encourages realism in scoring. Even more important is
the discussion of the group, since scores are often changed
from those originally suggested as participants share their
diff erent experiences and revise their views. Both during
scoring and after all drugs have been scored on a criterion,
it is important to look at the relativities of the scores to see
whether there are any obvious discrepancies.
Weighting of the criteria
Some criteria are more important expressions of harm
than are others. More precision is needed, within the
context of MCDA, to enable the assessment of weights on
the criteria. To ensure that assessed weights are meaningful,
the concept of swing weighting is applied. The purpose of
weighting in MCDA is to ensure that the units of harm on
the diff erent preference scales are equivalent, thus enabling
weighted scores to be compared and combined across the
criteria. Weights are, essentially, scale factors.
MCDA distinguishes between facts and value
judgments about the facts. On the one hand, harm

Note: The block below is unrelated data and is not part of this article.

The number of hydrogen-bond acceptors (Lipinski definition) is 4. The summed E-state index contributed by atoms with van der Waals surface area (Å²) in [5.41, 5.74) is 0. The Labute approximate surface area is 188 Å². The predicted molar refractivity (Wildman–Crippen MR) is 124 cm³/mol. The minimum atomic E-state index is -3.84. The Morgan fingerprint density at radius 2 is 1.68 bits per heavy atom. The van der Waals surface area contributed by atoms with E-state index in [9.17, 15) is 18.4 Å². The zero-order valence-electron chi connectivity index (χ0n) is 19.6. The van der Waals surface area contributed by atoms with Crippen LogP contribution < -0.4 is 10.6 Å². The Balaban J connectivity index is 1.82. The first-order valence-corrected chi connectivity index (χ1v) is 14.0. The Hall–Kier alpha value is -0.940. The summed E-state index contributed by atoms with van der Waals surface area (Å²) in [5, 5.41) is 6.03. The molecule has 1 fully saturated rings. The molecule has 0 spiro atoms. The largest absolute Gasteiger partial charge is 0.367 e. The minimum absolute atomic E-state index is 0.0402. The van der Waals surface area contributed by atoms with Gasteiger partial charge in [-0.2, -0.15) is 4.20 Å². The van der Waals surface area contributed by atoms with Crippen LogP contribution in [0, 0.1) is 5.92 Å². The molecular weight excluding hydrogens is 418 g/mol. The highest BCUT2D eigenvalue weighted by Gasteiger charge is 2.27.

expresses a level of damage. Value, on the other hand,
indicates how much that level of damage matters in a
particular context. Because context can aff ect assess-
ments of value, one set of criterion weights for a
particular context might not be satisfactory for decision
making in another context. It follows then, that two
stages have to be considered. First, the added harm
going from no harm to the level of harm represented by
a score of 100 should be considered—ie, a straight-
forward assessment of a diff erence in harm. The next
step is to think about how much that diff erence in harm
matters in a specifi c context. The question posed to the
group in comparing the swing in harm from 0 to 100 on
one scale with the swing from 0 to 100 on another scale
was: “How big is the diff erence in harm and how much
do you care about that diff erence?”